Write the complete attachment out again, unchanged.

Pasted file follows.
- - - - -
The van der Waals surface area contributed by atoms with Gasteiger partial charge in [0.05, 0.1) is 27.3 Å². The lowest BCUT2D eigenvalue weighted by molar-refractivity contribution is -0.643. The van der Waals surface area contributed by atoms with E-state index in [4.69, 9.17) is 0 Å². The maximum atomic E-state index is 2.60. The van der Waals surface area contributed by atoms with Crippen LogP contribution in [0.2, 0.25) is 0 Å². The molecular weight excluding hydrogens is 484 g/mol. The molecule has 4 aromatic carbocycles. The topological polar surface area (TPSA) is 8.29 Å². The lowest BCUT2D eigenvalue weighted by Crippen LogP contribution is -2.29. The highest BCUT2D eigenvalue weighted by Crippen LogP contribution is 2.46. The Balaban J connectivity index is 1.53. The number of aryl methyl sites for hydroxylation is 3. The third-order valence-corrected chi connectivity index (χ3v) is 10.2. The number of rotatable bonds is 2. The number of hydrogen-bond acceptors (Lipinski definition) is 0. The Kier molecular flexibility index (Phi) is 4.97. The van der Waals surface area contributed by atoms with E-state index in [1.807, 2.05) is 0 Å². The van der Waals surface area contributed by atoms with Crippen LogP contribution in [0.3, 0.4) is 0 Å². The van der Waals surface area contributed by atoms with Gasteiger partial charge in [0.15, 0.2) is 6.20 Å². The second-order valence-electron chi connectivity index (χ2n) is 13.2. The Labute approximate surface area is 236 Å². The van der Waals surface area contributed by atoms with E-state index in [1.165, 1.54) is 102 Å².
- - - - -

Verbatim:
The van der Waals surface area contributed by atoms with Gasteiger partial charge in [0.05, 0.1) is 27.3 Å². The lowest BCUT2D eigenvalue weighted by molar-refractivity contribution is -0.643. The van der Waals surface area contributed by atoms with E-state index in [4.69, 9.17) is 0 Å². The maximum atomic E-state index is 2.60. The van der Waals surface area contributed by atoms with Crippen LogP contribution in [0.2, 0.25) is 0 Å². The molecular weight excluding hydrogens is 484 g/mol. The molecule has 4 aromatic carbocycles. The topological polar surface area (TPSA) is 8.29 Å². The lowest BCUT2D eigenvalue weighted by Crippen LogP contribution is -2.29. The highest BCUT2D eigenvalue weighted by Crippen LogP contribution is 2.46. The Balaban J connectivity index is 1.53. The number of aryl methyl sites for hydroxylation is 3. The third-order valence-corrected chi connectivity index (χ3v) is 10.2. The number of rotatable bonds is 2. The number of hydrogen-bond acceptors (Lipinski definition) is 0. The Kier molecular flexibility index (Phi) is 4.97. The van der Waals surface area contributed by atoms with E-state index in [1.807, 2.05) is 0 Å². The van der Waals surface area contributed by atoms with Crippen LogP contribution in [0.3, 0.4) is 0 Å². The van der Waals surface area contributed by atoms with Gasteiger partial charge in [0.15, 0.2) is 6.20 Å². The second-order valence-electron chi connectivity index (χ2n) is 13.2. The Labute approximate surface area is 236 Å². The van der Waals surface area contributed by atoms with E-state index in [1.165, 1.54) is 102 Å².